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Search Tags: FRTIB
The Federal Retirement Thrift Investment Board says offering federal employees an extra loan option through their Thrift Savings Plans to cushion the impact of furloughs would require too much effort to implement and may not help the employees all that much. Several federal-employee unions have lobbied the board to add a second general purpose loan option to help cushion the blow of furloughs. But at a Employee Thrift Advisory Council meeting April 22, the board quashed the idea, citing the complexity surrounding the changes.
Under temporary rules issued by the Federal Retirement Thrift Investment Board, feds can continue to contribute to their Thrift Savings Plan. FRTIB will waive a rule that prevents contributions for six months after taking a hardship withdrawal.
Tom Trabucco, director of external affairs at the Federal Retirement Thrift Investment Board, joined In Depth with Francis Rose to discuss the "three-legged stool" of federal retirement, the ballpark-estimate calculator and how it works.
After a two-month delay, all civilian employees at the Defense Department, as well as several other agencies, can now contribute to the recently rolled-out Roth option for their Thrift Savings Plans.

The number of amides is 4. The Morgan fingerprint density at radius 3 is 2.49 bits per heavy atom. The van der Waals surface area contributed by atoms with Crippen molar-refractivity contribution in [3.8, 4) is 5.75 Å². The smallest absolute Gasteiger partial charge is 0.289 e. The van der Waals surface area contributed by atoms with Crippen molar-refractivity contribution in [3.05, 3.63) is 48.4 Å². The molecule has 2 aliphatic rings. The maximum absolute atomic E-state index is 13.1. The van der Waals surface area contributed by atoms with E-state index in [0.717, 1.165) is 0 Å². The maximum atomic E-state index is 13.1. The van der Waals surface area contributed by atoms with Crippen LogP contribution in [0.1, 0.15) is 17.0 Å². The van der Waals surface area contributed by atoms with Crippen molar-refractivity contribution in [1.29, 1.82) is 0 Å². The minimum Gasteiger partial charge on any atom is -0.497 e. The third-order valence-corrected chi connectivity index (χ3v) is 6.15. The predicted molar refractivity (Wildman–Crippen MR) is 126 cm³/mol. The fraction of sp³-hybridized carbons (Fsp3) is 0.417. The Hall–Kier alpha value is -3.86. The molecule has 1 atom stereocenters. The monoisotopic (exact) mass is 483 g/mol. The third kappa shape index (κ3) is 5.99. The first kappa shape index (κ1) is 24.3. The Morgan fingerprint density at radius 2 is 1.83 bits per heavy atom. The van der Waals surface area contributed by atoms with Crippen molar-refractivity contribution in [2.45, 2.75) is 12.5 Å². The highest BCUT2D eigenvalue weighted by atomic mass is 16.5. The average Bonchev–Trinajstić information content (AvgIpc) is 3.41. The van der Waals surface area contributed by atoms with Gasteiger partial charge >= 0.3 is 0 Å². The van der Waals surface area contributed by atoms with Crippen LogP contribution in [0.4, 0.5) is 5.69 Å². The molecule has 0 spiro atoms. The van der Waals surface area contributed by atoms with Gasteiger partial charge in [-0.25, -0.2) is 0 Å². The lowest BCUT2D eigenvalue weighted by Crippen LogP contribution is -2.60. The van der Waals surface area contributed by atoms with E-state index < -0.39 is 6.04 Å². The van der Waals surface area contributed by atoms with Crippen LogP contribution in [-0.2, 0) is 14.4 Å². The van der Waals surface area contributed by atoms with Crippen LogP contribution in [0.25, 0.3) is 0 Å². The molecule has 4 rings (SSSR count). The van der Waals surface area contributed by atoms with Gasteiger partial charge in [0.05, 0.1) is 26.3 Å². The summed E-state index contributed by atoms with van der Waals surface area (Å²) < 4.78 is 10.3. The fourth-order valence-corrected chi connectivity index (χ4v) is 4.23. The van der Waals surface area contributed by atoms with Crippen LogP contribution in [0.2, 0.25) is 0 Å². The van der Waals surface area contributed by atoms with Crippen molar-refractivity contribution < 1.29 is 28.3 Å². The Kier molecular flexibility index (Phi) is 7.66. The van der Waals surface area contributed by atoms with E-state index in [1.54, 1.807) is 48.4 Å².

For the second month in a row, performance in all 10 of the Thrift Savings Plan funds posted positive returns, with double-digit gains in many of the funds year-to-date.
Returns for the Thrift Savings Plan continued their steady upward climb last month, with all funds posting in positive territory for the month of August, according to new data from the Federal Retirement Thrift Investment Board.
Kim Weaver, director of the Federal Retirement Thrift Investment Board, told In Depth with Francis Rose feds will soon be able to access videos online explaining some of the more complicated aspects of their Thrift Savings Plan accounts.
On the In Depth show blog, you can listen to the interviews, find more information about the guests on the show each day and links to additional resources.
For people worried about their TSP accounts being hacked, no news is good news. If you didn't get a letter, it means you are one of the 97 percent whose data is safe. For more facts about the hack job, check out Senior Correspondent Mike Causey's column.
The cover up, as they say, is almost always worse than the crime itself. The rule of thumb, from the Watergate era, is follow the money, although people rarely do that. Following the money can be tricky. Also complicated. Especially in the computer age with multi- national players, Senior Correspondent Mike Causey says.